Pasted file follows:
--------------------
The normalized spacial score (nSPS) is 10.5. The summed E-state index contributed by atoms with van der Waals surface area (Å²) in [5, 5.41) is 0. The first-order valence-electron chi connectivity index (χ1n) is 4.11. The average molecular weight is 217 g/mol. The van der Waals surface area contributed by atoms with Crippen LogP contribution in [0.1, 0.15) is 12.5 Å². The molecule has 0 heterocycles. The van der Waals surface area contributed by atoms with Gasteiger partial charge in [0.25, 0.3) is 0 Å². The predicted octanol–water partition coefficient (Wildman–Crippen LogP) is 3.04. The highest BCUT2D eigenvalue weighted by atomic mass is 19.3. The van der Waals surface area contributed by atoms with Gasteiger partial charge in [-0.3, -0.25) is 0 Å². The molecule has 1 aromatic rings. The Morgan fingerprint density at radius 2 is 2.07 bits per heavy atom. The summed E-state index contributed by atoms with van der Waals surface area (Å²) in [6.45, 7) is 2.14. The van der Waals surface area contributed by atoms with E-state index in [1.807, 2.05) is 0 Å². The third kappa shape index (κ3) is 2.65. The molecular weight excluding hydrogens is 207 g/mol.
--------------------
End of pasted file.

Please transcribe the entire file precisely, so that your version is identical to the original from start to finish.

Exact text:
The normalized spacial score (nSPS) is 10.5. The summed E-state index contributed by atoms with van der Waals surface area (Å²) in [5, 5.41) is 0. The first-order valence-electron chi connectivity index (χ1n) is 4.11. The average molecular weight is 217 g/mol. The van der Waals surface area contributed by atoms with Crippen LogP contribution in [0.1, 0.15) is 12.5 Å². The molecule has 0 heterocycles. The van der Waals surface area contributed by atoms with Gasteiger partial charge in [0.25, 0.3) is 0 Å². The predicted octanol–water partition coefficient (Wildman–Crippen LogP) is 3.04. The highest BCUT2D eigenvalue weighted by atomic mass is 19.3. The van der Waals surface area contributed by atoms with Gasteiger partial charge in [-0.3, -0.25) is 0 Å². The molecule has 1 aromatic rings. The Morgan fingerprint density at radius 2 is 2.07 bits per heavy atom. The summed E-state index contributed by atoms with van der Waals surface area (Å²) in [6.45, 7) is 2.14. The van der Waals surface area contributed by atoms with E-state index in [1.807, 2.05) is 0 Å². The third kappa shape index (κ3) is 2.65. The molecular weight excluding hydrogens is 207 g/mol.